Arakan (Rakhine) State - reports etc. - NGO, think-tanks and academic sources
|Title:|| ||"Rakhine Advisory Commission" - Google search
|Description/subject:|| ||About 35,600 results (8 September 2016)|
|Date of entry/update:|| ||08 September 2016|
|Title:|| ||DISENFRANCHISEMENT AND DESPERATION IN MYANMAR’S RAKHINE STATE: Drivers of a Regional Crisis
|Date of publication:|| ||October 2015|
|Description/subject:|| ||EXECUTIVE SUMMARY: "The situation in Myanmar’s Rakhine State is driving a regional crisis. Systematic discrim-ination against Rohingya Muslims has contributed to the largest regional outflow of
asylum seekers by sea in decades. Humanitarian conditions in Rohingya villages and
internally displaced persons (IDP) camps are dire, and Rohingya suffer frequent abuses
at the hands of Myanmar authorities.
In May 2015, the region was forced to grapple with the results of these conditions, as
thousands of Rohingya asylum seekers were stranded on boats in the Andaman Sea,
making international headlines. ASEAN leaders met at the time in the hopes of resolving
the crisis, but failed to craft a regional response to the drivers of the outflow, which are
rooted in Rakhine State.
In the months since, these underlying drivers have been compounded by an increasing
sense of desperation among Rohingya, driven principally by political exclusion. The
disenfranchisement of an estimated one million Rohingya voters, as well as the rejection
of dozens of Rohingya parliamentary candidates in advance of the 8 November general
election, has led many Rohingya to believe that there is little hope for their future in
Myanmar. With no opportunity to take part in perhaps the most consequential election
in Myanmar’s history and no hope of any political representation, Rohingya feel they are
being forced out of the country.
Furthering this perception is the proliferation of anti-Muslim hate speech and sentiment
across Myanmar and the government’s failure to address this growing threat. If left
unchecked, Buddhist extremists will continue to vilify Rohingya for political purposes,
and further episodes of inter-communal violence could erupt in Rakhine State and other
areas, driving still more Rohingya to flee their homes.
During 2015, ASEAN Parliamentarians for Human Rights (APHR) undertook two
fact-finding missions to Myanmar to assess the situation and further investigate the
root causes of the Rohingya exodus. APHR’s team of parliamentarians and researchers
met with government officials, religious leaders, civil society representatives, and UN
agencies, as well as Rohingya and Rakhine community members and IDPs.
The findings were clear: ASEAN risks another full-blown crisis as a result of unresolved
conditions in Myanmar. Unless serious steps are taken to address the situation of depri-vation and despair in Rakhine State, many Rohingya will have no other option but to flee
in search of asylum elsewhere.
The next wave of refugees is coming. Tens of thousands of Rohingya have already fled by
sea, but nearly a million more are still undergoing heavy persecution throughout Rakhine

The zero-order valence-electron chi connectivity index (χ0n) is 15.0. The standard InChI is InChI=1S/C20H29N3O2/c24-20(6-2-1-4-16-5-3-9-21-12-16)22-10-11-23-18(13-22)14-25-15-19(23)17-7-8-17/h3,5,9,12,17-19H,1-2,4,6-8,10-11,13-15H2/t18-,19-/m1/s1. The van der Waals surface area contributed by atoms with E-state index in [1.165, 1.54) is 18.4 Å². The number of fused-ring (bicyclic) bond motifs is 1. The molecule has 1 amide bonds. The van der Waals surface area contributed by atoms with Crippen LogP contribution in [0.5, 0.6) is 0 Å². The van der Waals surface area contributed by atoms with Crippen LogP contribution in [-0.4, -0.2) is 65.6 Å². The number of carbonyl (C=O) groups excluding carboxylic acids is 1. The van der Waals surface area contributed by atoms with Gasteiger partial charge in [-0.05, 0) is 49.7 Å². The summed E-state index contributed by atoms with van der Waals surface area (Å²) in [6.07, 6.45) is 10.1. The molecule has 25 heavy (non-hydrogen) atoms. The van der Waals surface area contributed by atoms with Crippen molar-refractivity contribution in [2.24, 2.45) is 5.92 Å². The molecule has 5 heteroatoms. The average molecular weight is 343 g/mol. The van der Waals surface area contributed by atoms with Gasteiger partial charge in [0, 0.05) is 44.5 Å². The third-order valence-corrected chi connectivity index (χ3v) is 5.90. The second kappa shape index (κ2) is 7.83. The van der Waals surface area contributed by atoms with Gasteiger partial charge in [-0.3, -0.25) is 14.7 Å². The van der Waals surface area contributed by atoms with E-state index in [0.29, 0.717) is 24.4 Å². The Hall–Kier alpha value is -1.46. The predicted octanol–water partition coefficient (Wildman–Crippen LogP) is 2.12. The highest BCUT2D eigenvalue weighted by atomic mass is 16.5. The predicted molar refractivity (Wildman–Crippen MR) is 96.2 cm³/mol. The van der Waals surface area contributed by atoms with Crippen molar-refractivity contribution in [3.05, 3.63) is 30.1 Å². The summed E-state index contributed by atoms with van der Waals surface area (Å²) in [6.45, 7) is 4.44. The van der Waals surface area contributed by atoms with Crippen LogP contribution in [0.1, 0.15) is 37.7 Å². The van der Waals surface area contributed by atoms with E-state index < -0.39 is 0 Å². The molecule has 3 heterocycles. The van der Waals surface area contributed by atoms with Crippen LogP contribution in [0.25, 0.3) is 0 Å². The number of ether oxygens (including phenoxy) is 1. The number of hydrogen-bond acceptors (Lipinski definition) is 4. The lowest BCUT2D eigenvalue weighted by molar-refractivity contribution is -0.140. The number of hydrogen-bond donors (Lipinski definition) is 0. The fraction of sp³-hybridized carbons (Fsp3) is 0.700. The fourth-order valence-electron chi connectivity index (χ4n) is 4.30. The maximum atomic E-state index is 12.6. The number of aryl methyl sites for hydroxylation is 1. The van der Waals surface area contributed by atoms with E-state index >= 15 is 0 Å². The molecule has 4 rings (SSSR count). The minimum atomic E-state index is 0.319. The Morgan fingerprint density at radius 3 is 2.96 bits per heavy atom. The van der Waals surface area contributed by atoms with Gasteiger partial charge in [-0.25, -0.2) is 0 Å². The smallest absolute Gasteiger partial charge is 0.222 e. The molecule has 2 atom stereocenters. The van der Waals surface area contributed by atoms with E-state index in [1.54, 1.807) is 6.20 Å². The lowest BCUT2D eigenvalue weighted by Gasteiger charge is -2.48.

State. When the remaining Rohingya begin to leave, they will be extremely vulnerable to
human trafficking to Thailand, Malaysia, and Indonesia..."|
|Source/publisher:|| ||ASEAN PARLIAMENTARIANS FOR HUMAN RIGHTS via ALSEAN-BURMA|
|Format/size:|| ||pdf (1.20MB)|
|Alternate URLs:|| ||http://www.altsean.org/Docs/PDF%20Format/Burma%20Bulletin/October%202015%20Burma%20Bulletin.pdf|
|Date of entry/update:|| ||06 November 2015|
|Title:|| ||I Stopped Going to School, Because We Had to Flee to India: PART 1 – On the Run from the Chin State
|Description/subject:|| ||"Aung Than is 26 years old, enthusiastic and positive young Arakanese man from the Chin State, whose determination of acquiring an education has kept him going through difficult and challenging times in his life. When Aung Than was only six years old, he and his family had to leave everything behind and flee to India, due to the brutal Burmese military oppression in his village. Although his biggest wish had always been to gain good education, it somehow always seemed to be out of reach, and moving away from him. Fleeing from Burma to India, and India to Bangladesh, Aung Than grabbed onto every study opportunity, attending school in Mizoram language in India, as well as being taught by Buddhist monks, Muslims, and an American teacher in Bangladesh. After years of hard work and fleeting study opportunities, Aung Than had a chance to complete his studies on the Thailand-Burma border, where he eventually co-founded AHREM (Arakan Human Rights and Environmental Movement), aiming to teach young Arakanese about environmental issues and human rights. Always keen to give back to his people, Aung Than now dreams of running an orphanage where he can help children whose dreams seem out of reach, just as his were one day."...See the Alternate link for part 2.|
|Source/publisher:|| ||Burma Link|
|Alternate URLs:|| ||http://www.burmalink.org/land-owners-were-arrested-and-put-in-prison-part-2-on-the-run-from-the-chi...|
|Date of entry/update:|| ||16 March 2016|